Why Prospect Heights wagered $500,000 on a sports bar

Prospect Heights is wagering $500,000 that a sports pub with off-track betting will pay off with boosted tax revenues.

City officials last week handed over the final payment — $50,391.01 — of $500,000 in tax increment financing to Player's Pub and Grill to reimburse the establishment at River Road and Milwaukee Avenue for the final touches of its makeover.

The public money helped fund work at the business that included the 2,500-square-foot addition of a Hawthorne Race Course off-track betting facility and new parking lot.

Mayor Nick Helmer called it a win for Prospect Heights because off-track betting brings the city revenue.

“It's not just video gaming we're getting,” Helmer said. “We have an establishment that produces much more than that.”

The off-track betting site has pumped about $130,000 annually into the city's coffers since it began operations two years ago, officials said. That doesn't include revenue from taxes on food, liquor and video gambling.

The sports bar is in the city's Palatine Road/Milwaukee Avenue TIF district. In a TIF district, increased tax revenues generated by new development are diverted to a fund used to pay for improvements within the area. Throughout the 23-year life of the TIF district, other taxing bodies such as schools and park districts continue receiving tax revenues equal only to what they received when the TIF was created.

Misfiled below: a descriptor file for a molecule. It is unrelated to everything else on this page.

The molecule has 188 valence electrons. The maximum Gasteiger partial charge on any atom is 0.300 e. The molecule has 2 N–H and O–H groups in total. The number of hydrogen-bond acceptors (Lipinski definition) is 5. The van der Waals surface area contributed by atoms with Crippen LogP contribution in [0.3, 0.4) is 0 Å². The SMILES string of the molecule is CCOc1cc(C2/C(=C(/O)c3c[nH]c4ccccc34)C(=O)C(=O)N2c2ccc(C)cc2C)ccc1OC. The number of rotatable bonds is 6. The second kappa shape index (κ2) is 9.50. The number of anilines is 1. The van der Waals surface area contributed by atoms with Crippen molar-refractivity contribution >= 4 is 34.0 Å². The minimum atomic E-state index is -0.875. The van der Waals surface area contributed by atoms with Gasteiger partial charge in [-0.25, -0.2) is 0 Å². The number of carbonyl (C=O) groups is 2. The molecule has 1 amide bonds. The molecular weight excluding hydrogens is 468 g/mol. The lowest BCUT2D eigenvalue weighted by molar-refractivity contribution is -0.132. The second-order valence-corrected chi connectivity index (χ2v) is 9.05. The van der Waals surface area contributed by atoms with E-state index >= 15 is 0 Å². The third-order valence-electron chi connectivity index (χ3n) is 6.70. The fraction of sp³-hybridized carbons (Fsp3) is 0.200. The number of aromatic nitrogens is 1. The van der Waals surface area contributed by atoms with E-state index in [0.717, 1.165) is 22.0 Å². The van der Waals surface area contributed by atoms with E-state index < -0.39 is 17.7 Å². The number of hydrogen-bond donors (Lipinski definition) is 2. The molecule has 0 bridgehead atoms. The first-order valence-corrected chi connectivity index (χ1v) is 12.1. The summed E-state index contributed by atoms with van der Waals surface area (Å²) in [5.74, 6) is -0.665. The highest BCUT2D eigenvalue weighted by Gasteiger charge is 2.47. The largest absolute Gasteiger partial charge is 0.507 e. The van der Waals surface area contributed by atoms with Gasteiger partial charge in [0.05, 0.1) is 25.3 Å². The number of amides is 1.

State law gives local governments wide latitude over what that money can be spent on, including roads, street lighting, sidewalks, flood mitigation or — in this case — a new gambling spot.

In all, the city's portion will pay for a little more than one-third of the project. Player's Pub and Grill submitted about $1.4 million in expense receipts for the addition and renovation, officials said.

Attorney Maryam Judar, the executive director for the Elmhurst-based government watchdog group Citizen Advocacy Center, said it's not unusual for the tax dollars to be spent on these types of projects.

“There isn't much of a limit as long as they can justify the improvements to increase the tax base,” Judar said. “It's really more about public pressure on using the funds in a way that comports with the public's wishes.”

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